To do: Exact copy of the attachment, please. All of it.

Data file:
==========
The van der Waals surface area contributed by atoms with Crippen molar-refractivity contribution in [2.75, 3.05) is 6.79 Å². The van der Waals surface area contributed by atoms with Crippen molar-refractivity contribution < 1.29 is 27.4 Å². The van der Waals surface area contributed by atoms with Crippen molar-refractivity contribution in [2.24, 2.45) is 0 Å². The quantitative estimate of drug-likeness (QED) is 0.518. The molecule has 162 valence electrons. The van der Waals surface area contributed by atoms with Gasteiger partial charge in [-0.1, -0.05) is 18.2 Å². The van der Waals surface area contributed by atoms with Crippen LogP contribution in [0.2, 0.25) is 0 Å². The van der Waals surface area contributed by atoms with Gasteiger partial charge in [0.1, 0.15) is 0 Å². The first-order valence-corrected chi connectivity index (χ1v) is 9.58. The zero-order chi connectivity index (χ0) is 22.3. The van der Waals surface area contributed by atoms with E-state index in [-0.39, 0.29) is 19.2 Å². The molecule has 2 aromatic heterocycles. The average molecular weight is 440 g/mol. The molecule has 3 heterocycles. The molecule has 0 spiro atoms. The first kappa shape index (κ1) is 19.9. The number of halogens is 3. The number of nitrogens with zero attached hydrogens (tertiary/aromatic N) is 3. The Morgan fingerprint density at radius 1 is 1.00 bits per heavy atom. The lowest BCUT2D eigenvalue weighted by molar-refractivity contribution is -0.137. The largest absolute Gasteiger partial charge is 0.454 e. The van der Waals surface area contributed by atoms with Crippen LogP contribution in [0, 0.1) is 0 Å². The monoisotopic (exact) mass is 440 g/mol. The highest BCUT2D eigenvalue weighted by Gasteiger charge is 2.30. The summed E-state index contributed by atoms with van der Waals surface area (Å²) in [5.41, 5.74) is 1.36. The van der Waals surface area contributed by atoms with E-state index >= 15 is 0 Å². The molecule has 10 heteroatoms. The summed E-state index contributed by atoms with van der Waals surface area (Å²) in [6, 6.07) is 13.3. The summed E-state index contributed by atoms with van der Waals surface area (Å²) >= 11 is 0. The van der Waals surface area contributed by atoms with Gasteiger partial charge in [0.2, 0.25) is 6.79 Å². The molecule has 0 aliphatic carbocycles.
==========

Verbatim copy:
The van der Waals surface area contributed by atoms with Crippen molar-refractivity contribution in [2.75, 3.05) is 6.79 Å². The van der Waals surface area contributed by atoms with Crippen molar-refractivity contribution < 1.29 is 27.4 Å². The van der Waals surface area contributed by atoms with Crippen molar-refractivity contribution in [2.24, 2.45) is 0 Å². The quantitative estimate of drug-likeness (QED) is 0.518. The molecule has 162 valence electrons. The van der Waals surface area contributed by atoms with Gasteiger partial charge in [-0.1, -0.05) is 18.2 Å². The van der Waals surface area contributed by atoms with Crippen LogP contribution in [0.2, 0.25) is 0 Å². The van der Waals surface area contributed by atoms with Gasteiger partial charge in [0.1, 0.15) is 0 Å². The first-order valence-corrected chi connectivity index (χ1v) is 9.58. The zero-order chi connectivity index (χ0) is 22.3. The van der Waals surface area contributed by atoms with E-state index in [-0.39, 0.29) is 19.2 Å². The molecule has 2 aromatic heterocycles. The average molecular weight is 440 g/mol. The molecule has 3 heterocycles. The molecule has 0 spiro atoms. The first kappa shape index (κ1) is 19.9. The number of halogens is 3. The number of nitrogens with zero attached hydrogens (tertiary/aromatic N) is 3. The Morgan fingerprint density at radius 1 is 1.00 bits per heavy atom. The lowest BCUT2D eigenvalue weighted by molar-refractivity contribution is -0.137. The largest absolute Gasteiger partial charge is 0.454 e. The van der Waals surface area contributed by atoms with Crippen LogP contribution in [0, 0.1) is 0 Å². The monoisotopic (exact) mass is 440 g/mol. The highest BCUT2D eigenvalue weighted by Gasteiger charge is 2.30. The summed E-state index contributed by atoms with van der Waals surface area (Å²) in [5.41, 5.74) is 1.36. The van der Waals surface area contributed by atoms with E-state index >= 15 is 0 Å². The molecule has 10 heteroatoms. The summed E-state index contributed by atoms with van der Waals surface area (Å²) in [6, 6.07) is 13.3. The summed E-state index contributed by atoms with van der Waals surface area (Å²) >= 11 is 0. The van der Waals surface area contributed by atoms with Gasteiger partial charge in [0.2, 0.25) is 6.79 Å². The molecule has 0 aliphatic carbocycles.